Skiers, water watchers happy with snow |

Skiers, water watchers happy with snow

Dylan Silver
Dylan Silver / Tahoe Daily Tribune

The classic hoots and hollers of a powder-happy crowd sounded Tuesday morning at Sierra-at-Tahoe Ski Resort’s Grandview chairlift. A fresh blanket covered the runs.

“I’m glad winter finally showed up,” said John Borchard, a South Lake Tahoe snowboarder who came up for some fresh turns. “It’s the last day of February and we finally got a powder day.”

Though not massive, the foot or so of fresh snow renewed slopes at all three South Shore resorts. It also added to California’s water supply, which primarily comes from mountain snowmelt.

Runs at Sierra were peppered with granite boulders, small trees and other obstacles, testaments to this year’s below-average snowfall. But at least they were open.

“They just opened Dynamite,” snowboarder Blair Carlson said as he rounded the lift line for another run. “It’s bottomless up there. Most of the other runs, you’ll hit stuff underneath.”

Sierra spokesman Steve Hemphill said ski patrol and mountain staff are warning people that, despite the soft, fluffy powder, there are still dangers.

“That’s something we’re really trying to get out to people,” Hemphill said. “Be careful when going through the trees.”

Nonetheless, the Monday’s snow along with the accumulation forecasted for Wednesday will allow the mountain to open more terrain and maybe even get started on their half-pipe, Hemphill said.

Just down the road from Sierra at Phillips, Frank Gehrke, chief of California Cooperative Snow Surveys was taking measurements of the fresh snow for the monthly survey.

“It would’ve looked a lot different had we done this on Sunday,” Gehrke said, walking out into the field. “This is pretty all new snow.”

The snow survey found 17 inches of snow with 3.9 inches of water content, a dismal 16 percent of the long-term average.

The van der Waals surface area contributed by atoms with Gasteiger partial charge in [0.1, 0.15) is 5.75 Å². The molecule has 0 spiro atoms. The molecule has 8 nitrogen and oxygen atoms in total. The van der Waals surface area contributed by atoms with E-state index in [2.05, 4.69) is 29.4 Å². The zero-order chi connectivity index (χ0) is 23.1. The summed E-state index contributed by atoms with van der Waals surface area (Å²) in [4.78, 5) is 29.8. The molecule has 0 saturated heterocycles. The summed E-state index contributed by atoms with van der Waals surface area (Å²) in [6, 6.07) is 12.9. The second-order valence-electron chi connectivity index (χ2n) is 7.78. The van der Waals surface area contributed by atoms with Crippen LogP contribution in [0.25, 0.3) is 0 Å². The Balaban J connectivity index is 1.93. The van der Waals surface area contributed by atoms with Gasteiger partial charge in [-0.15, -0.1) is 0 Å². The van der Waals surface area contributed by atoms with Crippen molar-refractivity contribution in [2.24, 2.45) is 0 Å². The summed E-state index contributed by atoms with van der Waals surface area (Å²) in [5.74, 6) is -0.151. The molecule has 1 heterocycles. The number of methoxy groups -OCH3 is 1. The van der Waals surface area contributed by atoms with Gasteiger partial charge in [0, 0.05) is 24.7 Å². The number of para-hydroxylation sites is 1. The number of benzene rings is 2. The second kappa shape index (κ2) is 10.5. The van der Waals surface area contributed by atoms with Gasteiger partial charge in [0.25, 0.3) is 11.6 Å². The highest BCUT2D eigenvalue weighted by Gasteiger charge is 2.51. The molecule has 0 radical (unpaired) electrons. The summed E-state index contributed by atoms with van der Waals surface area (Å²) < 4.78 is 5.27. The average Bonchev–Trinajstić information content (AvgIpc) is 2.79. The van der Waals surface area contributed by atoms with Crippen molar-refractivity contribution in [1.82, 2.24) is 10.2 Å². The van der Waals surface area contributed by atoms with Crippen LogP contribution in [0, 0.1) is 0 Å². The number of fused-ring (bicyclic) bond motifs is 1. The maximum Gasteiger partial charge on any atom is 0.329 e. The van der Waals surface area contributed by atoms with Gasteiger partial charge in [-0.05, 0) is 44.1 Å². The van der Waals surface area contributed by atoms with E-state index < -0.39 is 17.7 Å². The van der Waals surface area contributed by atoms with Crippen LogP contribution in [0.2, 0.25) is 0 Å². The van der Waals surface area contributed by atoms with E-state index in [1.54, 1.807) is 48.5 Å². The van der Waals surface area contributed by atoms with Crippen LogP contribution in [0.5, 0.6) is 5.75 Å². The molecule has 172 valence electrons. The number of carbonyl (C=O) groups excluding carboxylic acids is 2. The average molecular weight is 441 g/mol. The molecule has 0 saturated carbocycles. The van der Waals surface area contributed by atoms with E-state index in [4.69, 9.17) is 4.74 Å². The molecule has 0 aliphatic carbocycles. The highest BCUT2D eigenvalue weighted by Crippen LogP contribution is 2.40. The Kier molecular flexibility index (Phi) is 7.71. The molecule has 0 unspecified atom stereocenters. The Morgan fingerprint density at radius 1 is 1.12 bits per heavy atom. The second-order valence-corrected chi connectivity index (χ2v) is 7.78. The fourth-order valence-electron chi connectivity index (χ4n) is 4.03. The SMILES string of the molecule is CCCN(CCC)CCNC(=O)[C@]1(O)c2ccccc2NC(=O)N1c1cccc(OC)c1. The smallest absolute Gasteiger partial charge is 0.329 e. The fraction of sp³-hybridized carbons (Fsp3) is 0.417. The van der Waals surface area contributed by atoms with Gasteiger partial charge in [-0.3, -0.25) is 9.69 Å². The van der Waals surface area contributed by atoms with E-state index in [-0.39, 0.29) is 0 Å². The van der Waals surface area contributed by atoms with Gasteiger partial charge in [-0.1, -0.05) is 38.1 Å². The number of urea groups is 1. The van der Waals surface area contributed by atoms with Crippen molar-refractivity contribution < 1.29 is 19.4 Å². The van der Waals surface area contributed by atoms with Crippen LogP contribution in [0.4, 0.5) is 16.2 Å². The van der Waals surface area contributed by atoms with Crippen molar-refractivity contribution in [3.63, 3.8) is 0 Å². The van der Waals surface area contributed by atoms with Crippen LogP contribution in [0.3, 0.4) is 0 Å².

“Probably to no one’s surprise, we’re not doing too well,” Gehrke said to the group of reporters covering the survey. “While the storm totals have been obviously better than nothing, we’re still way, way down.”

Last year at this time, the Phillips snow survey read 44 inches of water content, or 178 percent of the long-term average, Gehrke said.

“I think it illustrates the variability,” he said. “We talk about average and normal, and that really doesn’t describe our weather very well. We’re typically in the extremes.”

As far as the density of the most recent snow, at about 25 percent water content, it’s about as light and powdery as it gets for the maritime snowpack in the Sierra Nevada, Gehrke said. That makes for great skiing conditions.

“It’s game on again,” said Kirkwood Mountain Resort spokesman Kevin Cooper. “With (Wednesday’s snowfall), it’s just going to put us over the top.”

With enough snow, Kirkwood will be able to hold the North Face Masters and the Freeskiing World Tour at the end of March and beginning of April, two events that have already been delayed due to too little snow.

“Things we had to push back, are looking more positive now,” Cooper said.

Heavenly Mountain Resort opened some new terrain and is excited to launch their “Fresh tracks for season pass-holders” program, said spokeswoman Sally Gunter. As part of the program, the gondola will open at 8:15 a.m. to season pass-holders each Wednesday between Feb. 29 and March 28.

Support Local Journalism

Support Local Journalism

Readers around the Lake Tahoe Basin and beyond make the Tahoe Tribune's work possible. Your financial contribution supports our efforts to deliver quality, locally relevant journalism.

Now more than ever, your support is critical to help us keep our community informed about the evolving coronavirus pandemic and the impact it is having locally. Every contribution, however large or small, will make a difference.

Your donation will help us continue to cover COVID-19 and our other vital local news.